The term ‘emotional intelligence’ was developed in a doctoral thesis entitled ¨A study of emotion: developing emotional intelligence; self-integration, relating to fear, pain and desire¨ by Wayne Payne (1985) . In his paper, Payne wanted to study and discover the nature and characteristics of emotion and emotional intelligence, to state a ¨theoretical and philosophical framework¨ after he discovered that the world was suffering from ¨emotional ignorance¨, where many of the problems society was facing were related to emotional states like addiction, depression, fear, pain, etc Having raised important issues and questions about emotions, it provided a language and framework to enable examination and discussion about the issues and questions raised, he also clarified ¨concepts, methods and tools for developing emotional intelligence¨ opening the way for numerous authors to subsequently develop and study the term further.

In 1987, Englishman, Keith Beasley used the term ‘The Emotional Quotient’ as the title of an article published in Mensa Magazine. The gist of the article was to highlight another aspect of human 'intelligence' - i.e. emotional sensitivity and an awareness of feelings

A few years later in 1990, psychologists Peter Salovey and John Mayer published their article, ‘Emotional Intelligence’ in the journal ‘Imagination, Cognition, and Personality’. The article suggested one of the first official theories of EQ describing it as “the ability to recognize, understand, utilize, and regulate emotions effectively in everyday life”

Salovey and Mayer’s model identified four different levels of emotional intelligence:

Emotional perception – i.e. to understand emotions we must perceive them accurately and use all the clues available to us e.g. facial expression, body language etc to be aware of and recognize other people’s states (both physical and psychological i.e. being in physical pain or feeling frazzled) As well as identifying emotions in other people, it is about learning to express one’s own emotions and needs accurately and appropriately, and distinguishing between accurate, honest feelings and inaccurate, dishonest feelings.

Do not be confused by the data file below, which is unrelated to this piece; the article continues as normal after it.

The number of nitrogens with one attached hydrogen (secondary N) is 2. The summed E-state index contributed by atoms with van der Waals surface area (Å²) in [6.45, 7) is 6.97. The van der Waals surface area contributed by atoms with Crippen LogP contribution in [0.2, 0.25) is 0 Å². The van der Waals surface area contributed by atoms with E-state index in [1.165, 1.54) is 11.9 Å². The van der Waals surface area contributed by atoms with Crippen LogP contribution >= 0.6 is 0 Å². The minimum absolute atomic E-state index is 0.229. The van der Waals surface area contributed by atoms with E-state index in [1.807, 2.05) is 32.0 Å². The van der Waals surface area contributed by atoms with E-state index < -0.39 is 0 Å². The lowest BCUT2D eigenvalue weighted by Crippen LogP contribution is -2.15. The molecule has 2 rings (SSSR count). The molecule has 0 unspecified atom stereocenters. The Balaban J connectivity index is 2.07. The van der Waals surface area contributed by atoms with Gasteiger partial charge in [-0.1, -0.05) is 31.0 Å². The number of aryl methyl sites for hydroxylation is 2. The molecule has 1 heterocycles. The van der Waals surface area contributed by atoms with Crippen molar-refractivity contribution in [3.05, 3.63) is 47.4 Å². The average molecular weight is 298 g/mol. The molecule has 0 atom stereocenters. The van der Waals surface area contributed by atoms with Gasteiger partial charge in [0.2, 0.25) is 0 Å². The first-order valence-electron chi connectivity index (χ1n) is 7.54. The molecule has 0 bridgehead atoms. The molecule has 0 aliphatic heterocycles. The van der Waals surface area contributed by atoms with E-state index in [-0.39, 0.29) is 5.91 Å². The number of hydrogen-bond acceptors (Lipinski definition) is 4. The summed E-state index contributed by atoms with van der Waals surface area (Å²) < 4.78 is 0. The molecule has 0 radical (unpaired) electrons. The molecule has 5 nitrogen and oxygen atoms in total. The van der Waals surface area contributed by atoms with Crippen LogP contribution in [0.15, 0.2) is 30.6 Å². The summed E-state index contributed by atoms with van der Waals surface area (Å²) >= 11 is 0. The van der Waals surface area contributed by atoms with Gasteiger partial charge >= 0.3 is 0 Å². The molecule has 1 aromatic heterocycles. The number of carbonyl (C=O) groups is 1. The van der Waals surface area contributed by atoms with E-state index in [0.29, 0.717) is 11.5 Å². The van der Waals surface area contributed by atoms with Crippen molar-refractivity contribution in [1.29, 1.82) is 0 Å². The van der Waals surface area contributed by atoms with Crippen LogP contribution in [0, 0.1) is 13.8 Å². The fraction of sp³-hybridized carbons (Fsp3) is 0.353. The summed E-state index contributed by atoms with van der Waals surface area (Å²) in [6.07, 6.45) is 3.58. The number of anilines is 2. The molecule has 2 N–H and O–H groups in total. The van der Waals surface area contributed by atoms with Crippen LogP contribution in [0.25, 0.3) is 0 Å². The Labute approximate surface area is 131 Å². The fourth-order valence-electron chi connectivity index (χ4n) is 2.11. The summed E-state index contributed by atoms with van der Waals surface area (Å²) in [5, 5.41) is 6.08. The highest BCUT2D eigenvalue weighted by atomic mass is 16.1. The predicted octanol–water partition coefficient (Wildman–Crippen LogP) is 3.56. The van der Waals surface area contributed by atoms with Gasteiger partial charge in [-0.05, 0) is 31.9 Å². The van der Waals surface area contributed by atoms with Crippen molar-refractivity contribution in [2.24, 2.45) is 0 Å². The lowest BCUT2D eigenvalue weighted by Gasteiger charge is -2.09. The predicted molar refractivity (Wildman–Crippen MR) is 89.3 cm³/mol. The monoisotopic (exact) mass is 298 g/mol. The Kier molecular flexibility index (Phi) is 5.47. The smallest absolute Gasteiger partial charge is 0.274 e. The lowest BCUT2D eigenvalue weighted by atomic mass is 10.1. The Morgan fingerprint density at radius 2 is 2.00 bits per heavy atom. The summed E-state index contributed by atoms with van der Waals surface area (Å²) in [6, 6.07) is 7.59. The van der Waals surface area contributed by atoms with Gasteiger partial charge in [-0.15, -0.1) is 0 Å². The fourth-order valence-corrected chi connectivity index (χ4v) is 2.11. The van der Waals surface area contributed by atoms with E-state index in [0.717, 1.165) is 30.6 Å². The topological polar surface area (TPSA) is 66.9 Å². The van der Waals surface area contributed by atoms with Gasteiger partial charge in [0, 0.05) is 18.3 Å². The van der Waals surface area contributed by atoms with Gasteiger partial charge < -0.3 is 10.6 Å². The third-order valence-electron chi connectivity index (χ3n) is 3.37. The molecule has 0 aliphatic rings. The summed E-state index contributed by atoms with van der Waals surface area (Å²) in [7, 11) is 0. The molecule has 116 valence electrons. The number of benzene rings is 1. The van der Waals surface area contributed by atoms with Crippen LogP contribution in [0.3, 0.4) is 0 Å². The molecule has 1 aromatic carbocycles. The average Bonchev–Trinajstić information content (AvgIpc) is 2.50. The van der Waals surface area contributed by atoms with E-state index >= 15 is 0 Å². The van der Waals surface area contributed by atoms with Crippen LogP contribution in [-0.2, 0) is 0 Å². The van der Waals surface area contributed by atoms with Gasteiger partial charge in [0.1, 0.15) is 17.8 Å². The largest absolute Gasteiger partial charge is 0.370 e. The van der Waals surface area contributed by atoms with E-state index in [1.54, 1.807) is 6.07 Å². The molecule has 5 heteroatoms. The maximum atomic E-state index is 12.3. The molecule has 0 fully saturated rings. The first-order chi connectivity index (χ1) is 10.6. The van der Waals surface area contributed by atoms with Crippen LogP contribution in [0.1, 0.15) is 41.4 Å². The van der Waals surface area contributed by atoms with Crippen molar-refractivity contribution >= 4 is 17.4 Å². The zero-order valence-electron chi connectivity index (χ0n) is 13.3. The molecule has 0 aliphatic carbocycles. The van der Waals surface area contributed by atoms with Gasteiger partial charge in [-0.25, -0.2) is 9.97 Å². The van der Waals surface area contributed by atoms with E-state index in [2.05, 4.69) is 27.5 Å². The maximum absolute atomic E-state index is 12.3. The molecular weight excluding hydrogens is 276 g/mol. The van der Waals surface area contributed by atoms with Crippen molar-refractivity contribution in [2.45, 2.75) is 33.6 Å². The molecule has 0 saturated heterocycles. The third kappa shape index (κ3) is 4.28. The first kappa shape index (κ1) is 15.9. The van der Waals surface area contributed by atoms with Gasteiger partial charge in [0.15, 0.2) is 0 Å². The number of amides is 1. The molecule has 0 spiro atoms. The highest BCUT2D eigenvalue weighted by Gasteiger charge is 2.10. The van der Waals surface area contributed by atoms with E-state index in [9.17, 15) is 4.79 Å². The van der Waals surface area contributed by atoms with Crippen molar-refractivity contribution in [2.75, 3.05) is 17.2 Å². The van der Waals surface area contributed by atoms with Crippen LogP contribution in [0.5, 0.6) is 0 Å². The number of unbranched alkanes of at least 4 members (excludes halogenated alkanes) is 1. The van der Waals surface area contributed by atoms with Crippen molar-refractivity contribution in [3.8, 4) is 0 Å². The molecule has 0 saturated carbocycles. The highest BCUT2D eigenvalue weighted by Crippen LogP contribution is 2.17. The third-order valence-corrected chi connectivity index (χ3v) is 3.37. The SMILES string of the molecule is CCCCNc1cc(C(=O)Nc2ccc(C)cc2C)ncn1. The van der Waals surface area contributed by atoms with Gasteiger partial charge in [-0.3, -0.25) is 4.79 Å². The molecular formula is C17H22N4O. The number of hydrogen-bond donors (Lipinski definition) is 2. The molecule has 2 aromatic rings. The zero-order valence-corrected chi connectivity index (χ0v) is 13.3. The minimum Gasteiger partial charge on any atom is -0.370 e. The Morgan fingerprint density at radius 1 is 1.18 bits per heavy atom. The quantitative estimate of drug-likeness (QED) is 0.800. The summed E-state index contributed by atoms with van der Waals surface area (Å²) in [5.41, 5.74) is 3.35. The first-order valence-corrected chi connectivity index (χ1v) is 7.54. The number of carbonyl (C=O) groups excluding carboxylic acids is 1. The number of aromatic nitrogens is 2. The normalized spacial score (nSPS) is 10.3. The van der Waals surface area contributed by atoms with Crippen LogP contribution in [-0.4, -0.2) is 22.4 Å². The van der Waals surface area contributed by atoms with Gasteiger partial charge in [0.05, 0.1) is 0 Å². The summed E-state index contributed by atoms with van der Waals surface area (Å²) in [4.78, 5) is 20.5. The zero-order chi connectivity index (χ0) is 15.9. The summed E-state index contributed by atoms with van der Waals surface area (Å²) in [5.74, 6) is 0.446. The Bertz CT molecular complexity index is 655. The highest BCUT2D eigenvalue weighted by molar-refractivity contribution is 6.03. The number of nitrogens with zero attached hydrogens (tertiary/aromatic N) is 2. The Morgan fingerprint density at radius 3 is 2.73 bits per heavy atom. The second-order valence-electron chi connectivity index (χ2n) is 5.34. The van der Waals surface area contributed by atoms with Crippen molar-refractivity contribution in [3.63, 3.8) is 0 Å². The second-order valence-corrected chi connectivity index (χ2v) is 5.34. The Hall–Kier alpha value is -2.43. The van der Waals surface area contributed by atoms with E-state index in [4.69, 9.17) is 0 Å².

The ability to reason using emotions - Emotions help prioritize what we pay attention and react to; we respond emotionally to things that grab our attention. Using emotions to facilitate thought involves redirecting and prioritizing your thinking based on the feelings associated with those thoughts, generating emotions that will facilitate better judgment and memory, capitalizing on mood changes so you can appreciate multiple points of view, and using emotional states to improve your problem-solving skills and creativity.

The ability to understand emotion - The emotions that we perceive can carry a wide variety of meanings so we need to learn how to interpret these emotions correctly and understand the relationships between various emotions, perceiving the causes and consequences of emotions, understanding complex feelings and contradictory states and understanding the transitions among emotions.

The ability to manage emotions - Regulating emotions, responding appropriately and responding to the emotions of others are all important aspects of emotional management. Managing emotions, refers to being open to both pleasant and unpleasant feelings; monitoring and reflecting on your emotions; engaging, prolonging, or detaching from an emotional state; and managing the emotions both within yourself and in others (Emmerling, Shanwal, & Mandal, 2008; Mayer & Salovey, 1997).